Proximity of two oppositely oriented reentrant loops in the glutamate transporter GLT-1 identified by paired cysteine mutagenesis

Lihi Brocke, Annie Bendahan, Myriam Grunewald, Baruch I. Kanner*

*Corresponding author for this work

Research output: Contribution to journalArticlepeer-review

70 Scopus citations


Sodium- and potassium-coupled transporters clear the excitatory neurotransmitter glutamate from the synaptic cleft. Their function is essential for effective glutamatergic neurotransmission. Glutamate transporters have an unusual topology, containing eight membrane-spanning domains and two reentrant loops of opposite orientation. We have introduced pairwise cysteine substitutions in several structural elements of the GLT-1 transporter. A complete inhibition of transport by Cu(II)(1,10-phenanthroline)3 is observed in the double mutants A412C/V427C and A364C/S440C, but not in the corresponding single mutants. No inhibition is observed in more then 20 other double cysteine mutants. The Cu(II)(1,10-phenanthroline)3 inhibition can be partly prevented by the nontransportable glutamate analogue dihydrokainate. Treatment with dithiothreitol restores much of the transport activity. Moreover, micromolar concentrations of cadmium ions reversibly inhibit transport catalyzed by A412C/V427C and A364C/S440C double mutants, but not by the corresponding single mutants. Inhibition by Cu(II)(1,10-phenanthroline)3 and by cadmium is only observed when the cysteine pairs are introduced in the same polypeptide. Therefore, in both cases the proximity appears to be intra- rather than intermolecular. Positions 364 and 440 are located on reentrant loop I and II, respectively. Our results suggest that these two loops, previously shown to be essential for glutamate transport, come in close proximity.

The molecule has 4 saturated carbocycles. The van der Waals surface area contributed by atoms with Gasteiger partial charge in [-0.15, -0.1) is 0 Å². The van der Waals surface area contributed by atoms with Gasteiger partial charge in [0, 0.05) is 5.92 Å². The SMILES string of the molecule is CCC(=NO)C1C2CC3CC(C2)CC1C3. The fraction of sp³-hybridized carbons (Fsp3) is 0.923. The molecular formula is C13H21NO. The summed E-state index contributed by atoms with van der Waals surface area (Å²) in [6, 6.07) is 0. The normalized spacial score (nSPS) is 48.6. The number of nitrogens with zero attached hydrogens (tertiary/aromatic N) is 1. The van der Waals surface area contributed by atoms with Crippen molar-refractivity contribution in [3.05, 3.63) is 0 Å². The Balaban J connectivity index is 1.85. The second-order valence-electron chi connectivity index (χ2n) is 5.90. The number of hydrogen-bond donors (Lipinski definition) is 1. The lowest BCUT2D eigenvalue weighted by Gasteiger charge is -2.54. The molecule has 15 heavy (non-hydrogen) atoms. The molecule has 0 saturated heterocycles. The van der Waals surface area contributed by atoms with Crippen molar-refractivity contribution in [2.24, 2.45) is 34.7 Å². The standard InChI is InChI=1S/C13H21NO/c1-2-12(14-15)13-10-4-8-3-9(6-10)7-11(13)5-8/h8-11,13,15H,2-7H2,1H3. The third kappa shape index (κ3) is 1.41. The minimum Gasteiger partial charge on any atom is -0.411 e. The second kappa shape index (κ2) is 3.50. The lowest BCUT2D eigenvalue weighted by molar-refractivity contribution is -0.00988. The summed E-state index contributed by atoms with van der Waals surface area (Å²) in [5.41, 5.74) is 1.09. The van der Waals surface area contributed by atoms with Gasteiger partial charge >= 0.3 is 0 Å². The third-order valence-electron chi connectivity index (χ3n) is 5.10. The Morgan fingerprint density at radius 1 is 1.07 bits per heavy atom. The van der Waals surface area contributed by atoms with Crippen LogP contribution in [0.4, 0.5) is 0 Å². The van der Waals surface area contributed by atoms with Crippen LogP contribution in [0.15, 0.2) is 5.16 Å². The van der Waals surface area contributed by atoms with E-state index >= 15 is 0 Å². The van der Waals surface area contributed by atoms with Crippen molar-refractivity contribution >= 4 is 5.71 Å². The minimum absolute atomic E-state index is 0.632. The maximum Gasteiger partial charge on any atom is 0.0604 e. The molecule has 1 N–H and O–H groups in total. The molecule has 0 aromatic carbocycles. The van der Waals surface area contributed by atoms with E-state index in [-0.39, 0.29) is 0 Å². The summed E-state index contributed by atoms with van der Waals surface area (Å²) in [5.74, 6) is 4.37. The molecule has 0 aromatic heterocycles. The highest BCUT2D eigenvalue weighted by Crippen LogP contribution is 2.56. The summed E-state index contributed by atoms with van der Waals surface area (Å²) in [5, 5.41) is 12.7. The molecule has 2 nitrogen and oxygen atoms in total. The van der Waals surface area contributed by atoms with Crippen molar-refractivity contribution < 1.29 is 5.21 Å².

Original languageAmerican English
Pages (from-to)3985-3992
Number of pages8
JournalJournal of Biological Chemistry
Issue number6
StatePublished - 8 Feb 2002


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